When the Low Voltage team isn’t busy installing cabling that connects computers and phones to local area and wide area networks, it’s working on public address systems, distributed antenna systems (DAS), public safety (DAS) systems and sound masking, which have become more prevalent over the past five years.
Adam says public safety DAS systems are also becoming more prevalent for new and renovation installation projects right now.
“For many new builds, they’re a code requirement,” he says. “DASs, and more specifically, public safety DASs, help first responders communicate with each other inside a building when responding to an emergency.
“If first responders’ can’t communication efficiently during a crisis in a building, a public safety DAS system would have to be installed to allow first responders’ wireless communication systems to function properly. We partner with a local integrator to install these systems where needed.”
Installing Cutting Edge Collaboration Technology for LinkedIn
One of the projects Adam’s team had an opportunity to install a public safety DAS system on was with the new LinkedIn office building at 132nd and Pacific streets.
After the building was constructed and nearly complete, Miller Electric teamed up with a DAS Integrator to test the entire building to determine if a Public Safety DAS system would be required.
After testing was complete, it was determined that one level required this system and Miller worked with a local integrator who designed the system for Miller Electric to install.
A number of voice and data cabling systems were also installed throughout the new 200,000 square foot office complex, which includes a number of unique features.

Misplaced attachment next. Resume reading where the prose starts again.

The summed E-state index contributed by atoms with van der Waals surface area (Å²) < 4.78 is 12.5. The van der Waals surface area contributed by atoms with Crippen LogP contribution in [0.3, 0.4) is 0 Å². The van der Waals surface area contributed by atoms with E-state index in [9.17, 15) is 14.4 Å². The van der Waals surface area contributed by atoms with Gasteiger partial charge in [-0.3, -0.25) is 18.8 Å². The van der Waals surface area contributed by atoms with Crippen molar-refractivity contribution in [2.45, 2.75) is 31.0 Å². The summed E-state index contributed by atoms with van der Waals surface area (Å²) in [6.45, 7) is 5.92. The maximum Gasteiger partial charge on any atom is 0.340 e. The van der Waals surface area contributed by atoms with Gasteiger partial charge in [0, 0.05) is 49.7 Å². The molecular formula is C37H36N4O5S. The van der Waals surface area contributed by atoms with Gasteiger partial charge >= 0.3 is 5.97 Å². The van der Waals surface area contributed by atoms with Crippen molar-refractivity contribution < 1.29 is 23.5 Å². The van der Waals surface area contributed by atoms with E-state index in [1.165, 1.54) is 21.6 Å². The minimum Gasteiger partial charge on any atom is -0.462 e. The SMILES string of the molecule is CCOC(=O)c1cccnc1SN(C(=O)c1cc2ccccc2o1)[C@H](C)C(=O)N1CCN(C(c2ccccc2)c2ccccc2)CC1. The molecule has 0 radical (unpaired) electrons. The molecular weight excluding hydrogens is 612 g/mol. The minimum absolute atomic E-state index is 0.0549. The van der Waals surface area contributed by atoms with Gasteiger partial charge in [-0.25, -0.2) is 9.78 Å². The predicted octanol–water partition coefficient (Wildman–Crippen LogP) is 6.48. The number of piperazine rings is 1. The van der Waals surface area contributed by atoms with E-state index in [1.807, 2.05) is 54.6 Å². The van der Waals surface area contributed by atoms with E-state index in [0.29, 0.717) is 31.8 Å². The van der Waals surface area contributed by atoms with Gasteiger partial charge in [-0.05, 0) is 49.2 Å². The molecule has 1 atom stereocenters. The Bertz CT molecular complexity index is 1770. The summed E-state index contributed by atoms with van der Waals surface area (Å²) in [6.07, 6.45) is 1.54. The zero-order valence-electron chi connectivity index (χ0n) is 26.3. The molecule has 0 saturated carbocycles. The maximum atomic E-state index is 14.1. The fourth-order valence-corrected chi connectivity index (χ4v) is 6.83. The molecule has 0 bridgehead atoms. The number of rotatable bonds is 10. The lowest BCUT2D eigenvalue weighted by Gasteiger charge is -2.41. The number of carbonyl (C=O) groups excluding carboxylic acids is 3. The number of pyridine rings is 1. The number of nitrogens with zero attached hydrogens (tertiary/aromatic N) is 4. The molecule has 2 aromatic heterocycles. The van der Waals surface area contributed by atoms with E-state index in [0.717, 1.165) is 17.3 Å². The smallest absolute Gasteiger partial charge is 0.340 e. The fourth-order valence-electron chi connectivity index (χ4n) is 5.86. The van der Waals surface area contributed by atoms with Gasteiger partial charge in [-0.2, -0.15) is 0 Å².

Other interesting projects Miller’s Low Voltage team is working on include the Gene Leahy Mall complex, where the team is installing security systems, access control and fiber optic cabling and an addition to the northeast corner of the Holland Center.
“That space will house a new live music venue with fluid seating that will hopefully bring some smaller, up and coming bands to the Omaha area,” Adam says. “There’s nothing else like it in Omaha, so it’s an interesting project to be part of. We are partnering with an AV integrator to install a complete sound and lighting system, which is something I have never worked on.”
Variety of work is another aspect of life at Miller Electric that has kept Adam engaged and thriving over the past 15 years. The other part that Adam especially appreciates is the people.
“The culture here is exceptional.”
“Before I came to work here, Tom Parks was a customer of mine. Even after a job change on my part, he kept in touch. One day, he asked me to come on board as a PM, and I’m so glad I did. The culture here is exceptional.”
Adam most appreciates the freedom, autonomy and trust he experiences at Miller Electric.
“You’re allowed to do your job and really take care of the customer,” he says. “It creates a great work environment, and it shows in the people who work here. It’s truly a great place to work and I am happy to be a part of it.”